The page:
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. Spring 2002;62(2):70-7.
doi: 10.1111/j.1752-7325.2002.tb03425.x.

General Health Status and Changes in Chewing Ability in Older Canadians Over Seven Years

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General Health Status and Changes in Chewing Ability in Older Canadians Over Seven Years

David Locker et al. J Public Health Dent. .

Abstract

Objectives: The purpose of this study was to describe the onset of and recovery from chewing problems in an older adult population over a seven-year period and to describe factors associated with these changes. Of particular interest was the relationship between general health and changes in oral functioning.

Methods: The data came from a longitudinal study of community-dwelling individuals who were aged 50 years and older when first recruited. Data were collected at baseline (n = 907) and at three (n = 611) and seven-year (n = 425) follow-ups. Oral function was assessed by means of a six-item index of chewing ability. Data were weighted to account for loss to follow-up using weights derived from the seven-year response proportions for dentate and edentulous subjects. Logistic regression analysis using backward stepwise selection was used to identify predictors of onset and recovery.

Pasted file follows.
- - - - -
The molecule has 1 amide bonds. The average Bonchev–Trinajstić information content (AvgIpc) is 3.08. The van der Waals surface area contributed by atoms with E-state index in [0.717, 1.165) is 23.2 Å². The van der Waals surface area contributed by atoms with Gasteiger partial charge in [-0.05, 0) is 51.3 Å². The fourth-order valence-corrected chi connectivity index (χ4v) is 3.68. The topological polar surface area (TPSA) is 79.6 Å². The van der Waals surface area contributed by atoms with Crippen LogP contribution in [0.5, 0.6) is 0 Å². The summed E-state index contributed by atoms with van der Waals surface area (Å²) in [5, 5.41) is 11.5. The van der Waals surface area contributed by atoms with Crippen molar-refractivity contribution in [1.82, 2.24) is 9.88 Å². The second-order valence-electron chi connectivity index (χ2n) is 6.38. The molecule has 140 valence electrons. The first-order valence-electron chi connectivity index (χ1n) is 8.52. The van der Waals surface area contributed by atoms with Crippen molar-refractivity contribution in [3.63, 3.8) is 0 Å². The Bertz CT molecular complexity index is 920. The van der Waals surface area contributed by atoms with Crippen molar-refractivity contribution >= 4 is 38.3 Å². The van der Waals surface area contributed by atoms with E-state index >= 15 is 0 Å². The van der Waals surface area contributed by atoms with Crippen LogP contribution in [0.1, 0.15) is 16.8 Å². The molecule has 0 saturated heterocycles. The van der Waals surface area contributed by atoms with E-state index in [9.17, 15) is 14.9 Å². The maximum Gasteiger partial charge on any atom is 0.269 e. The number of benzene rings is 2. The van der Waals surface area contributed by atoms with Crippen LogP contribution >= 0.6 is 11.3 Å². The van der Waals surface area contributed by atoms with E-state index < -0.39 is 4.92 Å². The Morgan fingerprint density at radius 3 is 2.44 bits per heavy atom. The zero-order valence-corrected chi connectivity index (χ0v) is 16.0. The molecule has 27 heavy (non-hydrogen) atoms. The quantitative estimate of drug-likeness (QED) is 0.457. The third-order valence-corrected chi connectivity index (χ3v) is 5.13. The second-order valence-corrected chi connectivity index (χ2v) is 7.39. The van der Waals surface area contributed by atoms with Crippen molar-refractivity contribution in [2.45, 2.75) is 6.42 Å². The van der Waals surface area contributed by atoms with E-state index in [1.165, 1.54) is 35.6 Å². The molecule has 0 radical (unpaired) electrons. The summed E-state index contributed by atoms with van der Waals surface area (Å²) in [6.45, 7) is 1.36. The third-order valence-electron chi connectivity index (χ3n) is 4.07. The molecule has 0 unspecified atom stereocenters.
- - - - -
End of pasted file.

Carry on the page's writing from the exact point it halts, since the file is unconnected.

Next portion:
Results: At baseline, 25 percent of subjects reported a problem chewing. This rose to 26 percent at three years and 34 percent at seven years. The seven-year incidence of chewing dysfunction was 19 percent. Of those with a chewing problem at baseline, 21 percent did not have a problem at seven years. A logistic regression model predicting the seven-year incidence of chewing problems indicated that subjects aged 65 years or older, the edentulous, those rating their oral health as poor, those without dental insurance and those without a regular source of dental care were more likely to be an incident case. In addition, a variable denoting the number of chronic medical conditions at baseline also entered the model. A logistic regression model predicting recovery indicated that older subjects, the edentulous, those from low-income households, and those with limitations in activities of daily living were less likely to recover over the observation period.

Conclusion: The results of this study indicate a marked increase in the prevalence of chewing problems in this older adult population over the seven-year observation period. Poorer general health at baseline increased the probability of the onset of a chewing problem and decreased the probability of recovery.

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